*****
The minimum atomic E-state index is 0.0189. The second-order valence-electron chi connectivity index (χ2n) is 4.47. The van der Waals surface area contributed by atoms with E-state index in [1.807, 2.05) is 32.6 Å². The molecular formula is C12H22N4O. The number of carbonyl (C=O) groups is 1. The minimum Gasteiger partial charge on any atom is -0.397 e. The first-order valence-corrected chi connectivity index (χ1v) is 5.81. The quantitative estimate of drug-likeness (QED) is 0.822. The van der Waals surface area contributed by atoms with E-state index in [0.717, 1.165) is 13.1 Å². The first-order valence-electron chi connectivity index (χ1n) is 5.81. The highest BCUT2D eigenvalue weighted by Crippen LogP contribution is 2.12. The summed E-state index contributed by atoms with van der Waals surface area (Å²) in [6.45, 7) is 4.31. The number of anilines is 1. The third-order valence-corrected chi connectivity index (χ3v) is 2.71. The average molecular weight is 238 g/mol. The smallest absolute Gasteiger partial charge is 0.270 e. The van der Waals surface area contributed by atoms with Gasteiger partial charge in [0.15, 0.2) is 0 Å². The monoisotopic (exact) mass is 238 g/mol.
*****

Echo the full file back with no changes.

The minimum atomic E-state index is 0.0189. The second-order valence-electron chi connectivity index (χ2n) is 4.47. The van der Waals surface area contributed by atoms with E-state index in [1.807, 2.05) is 32.6 Å². The molecular formula is C12H22N4O. The number of carbonyl (C=O) groups is 1. The minimum Gasteiger partial charge on any atom is -0.397 e. The first-order valence-corrected chi connectivity index (χ1v) is 5.81. The quantitative estimate of drug-likeness (QED) is 0.822. The van der Waals surface area contributed by atoms with E-state index in [0.717, 1.165) is 13.1 Å². The first-order valence-electron chi connectivity index (χ1n) is 5.81. The highest BCUT2D eigenvalue weighted by Crippen LogP contribution is 2.12. The summed E-state index contributed by atoms with van der Waals surface area (Å²) in [6.45, 7) is 4.31. The number of anilines is 1. The third-order valence-corrected chi connectivity index (χ3v) is 2.71. The average molecular weight is 238 g/mol. The smallest absolute Gasteiger partial charge is 0.270 e. The van der Waals surface area contributed by atoms with Gasteiger partial charge in [0.15, 0.2) is 0 Å². The monoisotopic (exact) mass is 238 g/mol.